RD3.hpWhen asked “Why the AK?” Jim just smiled and explained it’s a no-BS platform that’s very good at what it does. “These aren’t target rifles, these aren’t made to be pretty,” he said. “They’re not politically correct. What is it good at? Killing stuff. There isn’t a polite way to say that.” In sum: a Rifle Dynamics AK is made to do business. And these things do business. Most of the rifles head to the range three times before being shipped to customers. That typically amounts to about 100 rounds being test fired through every single gun. The RD crew guarantees that it will work when you get it. The action on the RD guns I handled feels a lot smoother than most AK’s you’ll encounter. As with anything that actually gets shot, that tends to get even better the more rounds you sling downrange.

For me personally, a traditional gripe I have when trying to run an AK is that I have bad eyes and I have a lot of trouble with the sights at further distances. I know these aren’t designed to be long range precision weapons, but I want to be able to run irons proficiently at longer distances if my optic goes down. To help other people with bad eyes or similar critiques, or maybe just to make everyone else faster too, every Rifle Dynamics AK features a rear sight that is opened up and radiused on the exterior edges. In conjunction with a tall front post, this eliminates both exterior right angles and serves to help draw the eye inward instead of presenting a sight picture that confuses the eye. It makes sense when you think about it—an AR-15 aperture rear sight has no right angles at all and they work quite well. Add to that the fact that even the SBR’s have plenty of rail space for an Aimpoint H1 or T1 and you’re in business.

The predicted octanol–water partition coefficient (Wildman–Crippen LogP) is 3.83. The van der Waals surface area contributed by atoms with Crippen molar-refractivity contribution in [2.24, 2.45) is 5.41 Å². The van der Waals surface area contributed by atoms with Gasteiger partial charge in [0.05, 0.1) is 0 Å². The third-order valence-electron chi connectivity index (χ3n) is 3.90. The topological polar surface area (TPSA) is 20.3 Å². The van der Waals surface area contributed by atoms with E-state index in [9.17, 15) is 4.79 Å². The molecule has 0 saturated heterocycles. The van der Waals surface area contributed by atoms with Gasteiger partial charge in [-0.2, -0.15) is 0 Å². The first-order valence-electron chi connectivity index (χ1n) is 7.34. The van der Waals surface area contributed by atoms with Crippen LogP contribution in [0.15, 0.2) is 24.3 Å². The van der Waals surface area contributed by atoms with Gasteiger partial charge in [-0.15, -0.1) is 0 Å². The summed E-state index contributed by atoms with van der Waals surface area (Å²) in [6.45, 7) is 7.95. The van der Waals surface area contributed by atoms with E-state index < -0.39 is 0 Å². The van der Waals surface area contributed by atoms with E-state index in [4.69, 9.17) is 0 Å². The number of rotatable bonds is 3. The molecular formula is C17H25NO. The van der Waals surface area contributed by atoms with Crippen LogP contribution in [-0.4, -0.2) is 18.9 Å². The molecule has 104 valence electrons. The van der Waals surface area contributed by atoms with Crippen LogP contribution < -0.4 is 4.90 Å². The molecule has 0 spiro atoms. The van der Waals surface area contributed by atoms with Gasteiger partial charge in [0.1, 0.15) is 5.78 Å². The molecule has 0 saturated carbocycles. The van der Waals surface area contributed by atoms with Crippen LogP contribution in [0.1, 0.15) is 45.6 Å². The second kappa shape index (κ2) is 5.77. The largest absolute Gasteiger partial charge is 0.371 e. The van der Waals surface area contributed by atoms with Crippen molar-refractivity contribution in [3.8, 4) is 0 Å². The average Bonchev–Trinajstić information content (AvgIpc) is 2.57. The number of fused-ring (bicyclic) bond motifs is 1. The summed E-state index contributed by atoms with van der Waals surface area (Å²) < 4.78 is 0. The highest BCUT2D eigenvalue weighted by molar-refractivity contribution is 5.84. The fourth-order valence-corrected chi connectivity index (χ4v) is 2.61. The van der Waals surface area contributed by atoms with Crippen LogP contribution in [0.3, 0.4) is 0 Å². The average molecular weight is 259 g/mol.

Traditionally, the AK has presented a problem from a sound-suppression standpoint. The AK design has inherent sound leakage problems; quite simply, it was not designed to be quiet any more than it was designed to be politically correct. But there are significant benefits to running a suppressed rifle for purposes ranging from duty or home defense to training classes—and all sorts of applications in between. So in keeping with his mantra that your products should always be able to offer something beneficial to your clientele, Jim teamed up with SilencerCo to solve some of those problems and “tune” guns to be more appropriate for suppressed use. Without spoiling anything with too many details, it’s a process that ranges from gas port dimensions to all sorts of other items so that the suppressor can better do its job.